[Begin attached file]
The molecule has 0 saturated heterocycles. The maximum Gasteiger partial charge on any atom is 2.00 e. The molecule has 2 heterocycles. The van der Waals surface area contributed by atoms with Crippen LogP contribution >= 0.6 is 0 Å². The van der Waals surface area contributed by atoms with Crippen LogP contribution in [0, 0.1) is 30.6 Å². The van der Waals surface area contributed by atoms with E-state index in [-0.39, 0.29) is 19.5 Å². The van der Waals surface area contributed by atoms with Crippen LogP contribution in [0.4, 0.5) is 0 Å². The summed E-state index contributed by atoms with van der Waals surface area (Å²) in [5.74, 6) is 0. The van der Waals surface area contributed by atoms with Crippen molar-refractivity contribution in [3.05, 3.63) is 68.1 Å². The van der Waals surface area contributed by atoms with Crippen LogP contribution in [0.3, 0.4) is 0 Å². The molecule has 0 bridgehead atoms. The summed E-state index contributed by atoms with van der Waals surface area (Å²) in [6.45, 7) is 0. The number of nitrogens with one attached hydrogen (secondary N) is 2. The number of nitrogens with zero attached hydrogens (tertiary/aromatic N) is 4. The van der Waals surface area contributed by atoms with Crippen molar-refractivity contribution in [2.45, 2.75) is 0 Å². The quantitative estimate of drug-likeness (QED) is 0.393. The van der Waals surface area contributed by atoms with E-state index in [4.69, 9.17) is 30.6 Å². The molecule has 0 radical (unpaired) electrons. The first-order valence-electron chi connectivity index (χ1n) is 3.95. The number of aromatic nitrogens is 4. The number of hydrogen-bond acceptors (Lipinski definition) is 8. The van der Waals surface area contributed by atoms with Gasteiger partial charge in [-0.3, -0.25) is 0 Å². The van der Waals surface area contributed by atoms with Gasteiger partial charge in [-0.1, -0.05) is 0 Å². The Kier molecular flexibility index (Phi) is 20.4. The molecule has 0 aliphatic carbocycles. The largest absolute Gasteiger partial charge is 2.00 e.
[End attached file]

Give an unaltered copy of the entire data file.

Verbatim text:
The molecule has 0 saturated heterocycles. The maximum Gasteiger partial charge on any atom is 2.00 e. The molecule has 2 heterocycles. The van der Waals surface area contributed by atoms with Crippen LogP contribution >= 0.6 is 0 Å². The van der Waals surface area contributed by atoms with Crippen LogP contribution in [0, 0.1) is 30.6 Å². The van der Waals surface area contributed by atoms with E-state index in [-0.39, 0.29) is 19.5 Å². The van der Waals surface area contributed by atoms with Crippen LogP contribution in [0.4, 0.5) is 0 Å². The summed E-state index contributed by atoms with van der Waals surface area (Å²) in [5.74, 6) is 0. The van der Waals surface area contributed by atoms with Crippen molar-refractivity contribution in [3.05, 3.63) is 68.1 Å². The van der Waals surface area contributed by atoms with Crippen LogP contribution in [0.3, 0.4) is 0 Å². The molecule has 0 bridgehead atoms. The summed E-state index contributed by atoms with van der Waals surface area (Å²) in [6.45, 7) is 0. The number of nitrogens with one attached hydrogen (secondary N) is 2. The number of nitrogens with zero attached hydrogens (tertiary/aromatic N) is 4. The van der Waals surface area contributed by atoms with Crippen molar-refractivity contribution in [2.45, 2.75) is 0 Å². The quantitative estimate of drug-likeness (QED) is 0.393. The van der Waals surface area contributed by atoms with E-state index in [4.69, 9.17) is 30.6 Å². The molecule has 0 radical (unpaired) electrons. The first-order valence-electron chi connectivity index (χ1n) is 3.95. The number of aromatic nitrogens is 4. The number of hydrogen-bond acceptors (Lipinski definition) is 8. The van der Waals surface area contributed by atoms with Gasteiger partial charge in [-0.3, -0.25) is 0 Å². The van der Waals surface area contributed by atoms with Gasteiger partial charge in [-0.1, -0.05) is 0 Å². The Kier molecular flexibility index (Phi) is 20.4. The molecule has 0 aliphatic carbocycles. The largest absolute Gasteiger partial charge is 2.00 e.